Research Paper On Animal Testing
While animals in research are often killed because the experiment requires it (e.g., because tissues are needed for postmortem examination) or because the animals are simply no longer needed, some animals are killed because the experiment involves the inﬂiction of harm causing intractable suffering.
For this subgroup of animals, it should not be assumed that because their death releases them from suffering, it is therefore not harmful.
“Unequal moral consideration” (UC) and utilitarian views would permit some harmful animal research, but with signiﬁcant restrictions and qualiﬁcations that go far beyond the status quo.
These categories are suffering, conﬁnement, and death. Second, even if it does not cause suffering, it prevents the conﬁned animal from satisfying any number of “liberty-related” interests, such as interests in moving about, investigating new things in the environment, relaxing comfortably, playing, foraging, and so on (De Grazia 2002).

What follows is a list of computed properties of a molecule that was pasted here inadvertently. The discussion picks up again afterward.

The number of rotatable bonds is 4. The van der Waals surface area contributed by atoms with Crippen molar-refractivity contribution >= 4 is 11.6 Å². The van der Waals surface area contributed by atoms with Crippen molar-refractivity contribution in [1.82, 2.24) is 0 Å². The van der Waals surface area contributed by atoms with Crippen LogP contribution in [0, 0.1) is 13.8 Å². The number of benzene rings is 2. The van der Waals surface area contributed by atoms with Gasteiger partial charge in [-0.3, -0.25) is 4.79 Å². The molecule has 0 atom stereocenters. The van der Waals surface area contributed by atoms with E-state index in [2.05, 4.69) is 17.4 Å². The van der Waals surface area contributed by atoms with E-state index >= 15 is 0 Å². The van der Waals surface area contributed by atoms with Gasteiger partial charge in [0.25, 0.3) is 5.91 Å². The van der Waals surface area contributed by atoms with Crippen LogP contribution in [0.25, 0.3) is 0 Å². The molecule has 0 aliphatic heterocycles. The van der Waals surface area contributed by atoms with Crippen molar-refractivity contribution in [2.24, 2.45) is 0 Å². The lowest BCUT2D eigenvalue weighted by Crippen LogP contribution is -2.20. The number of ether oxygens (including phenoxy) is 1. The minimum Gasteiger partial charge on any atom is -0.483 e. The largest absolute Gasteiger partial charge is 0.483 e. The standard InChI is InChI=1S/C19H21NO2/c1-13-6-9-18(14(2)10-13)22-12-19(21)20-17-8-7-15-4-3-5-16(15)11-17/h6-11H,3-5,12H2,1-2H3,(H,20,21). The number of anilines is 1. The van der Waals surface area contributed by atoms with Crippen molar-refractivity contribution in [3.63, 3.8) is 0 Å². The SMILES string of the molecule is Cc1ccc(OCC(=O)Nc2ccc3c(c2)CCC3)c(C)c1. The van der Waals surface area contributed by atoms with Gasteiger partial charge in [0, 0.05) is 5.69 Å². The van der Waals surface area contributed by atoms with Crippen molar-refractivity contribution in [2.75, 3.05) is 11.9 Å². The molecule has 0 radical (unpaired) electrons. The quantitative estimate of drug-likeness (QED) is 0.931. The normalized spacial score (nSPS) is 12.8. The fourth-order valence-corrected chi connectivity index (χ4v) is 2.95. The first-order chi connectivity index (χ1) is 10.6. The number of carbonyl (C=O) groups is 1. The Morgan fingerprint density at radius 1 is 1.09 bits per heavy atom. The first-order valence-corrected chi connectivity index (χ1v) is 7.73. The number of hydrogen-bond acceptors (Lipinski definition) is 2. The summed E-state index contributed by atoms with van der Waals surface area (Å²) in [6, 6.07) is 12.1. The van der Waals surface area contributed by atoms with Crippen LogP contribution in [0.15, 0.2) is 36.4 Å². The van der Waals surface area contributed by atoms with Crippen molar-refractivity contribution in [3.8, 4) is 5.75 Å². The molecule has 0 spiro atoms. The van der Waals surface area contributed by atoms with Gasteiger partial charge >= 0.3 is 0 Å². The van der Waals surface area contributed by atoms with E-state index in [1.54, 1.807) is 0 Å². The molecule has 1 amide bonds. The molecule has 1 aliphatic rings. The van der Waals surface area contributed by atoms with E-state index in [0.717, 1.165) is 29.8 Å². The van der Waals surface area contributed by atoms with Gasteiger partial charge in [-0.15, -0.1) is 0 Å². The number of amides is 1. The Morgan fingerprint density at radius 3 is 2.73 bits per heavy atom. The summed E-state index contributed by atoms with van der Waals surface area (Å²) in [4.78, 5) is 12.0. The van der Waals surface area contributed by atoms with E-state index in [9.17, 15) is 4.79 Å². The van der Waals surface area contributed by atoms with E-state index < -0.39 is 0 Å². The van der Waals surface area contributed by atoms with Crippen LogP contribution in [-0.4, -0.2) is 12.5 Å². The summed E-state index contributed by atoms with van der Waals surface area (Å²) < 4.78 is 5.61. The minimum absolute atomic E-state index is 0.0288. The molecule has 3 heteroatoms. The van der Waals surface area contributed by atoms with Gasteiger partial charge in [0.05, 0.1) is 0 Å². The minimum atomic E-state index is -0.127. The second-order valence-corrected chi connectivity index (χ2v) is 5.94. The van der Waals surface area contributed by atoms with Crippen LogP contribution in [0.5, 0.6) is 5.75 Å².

Suffering (deﬁned broadly here to include pain, anxiety, distress, and other aversive mental states) is a harm because it is bad in itself; it is unpleasant and aversive to the individual experiencing it. The harm of conﬁnement is especially signiﬁcant when animals are conﬁned in barren environments and/or environments preventing ample freedom of movement.
The moral relevance of harm to animals in research derives from the relevance of harm to morality more generally.
Essentially all ethical theories, as well as common morality, embrace a principle of nonmaleﬁcence, which holds that we ought not to harm others (harm being generally deﬁned as setting back another’s interests or making them worse off).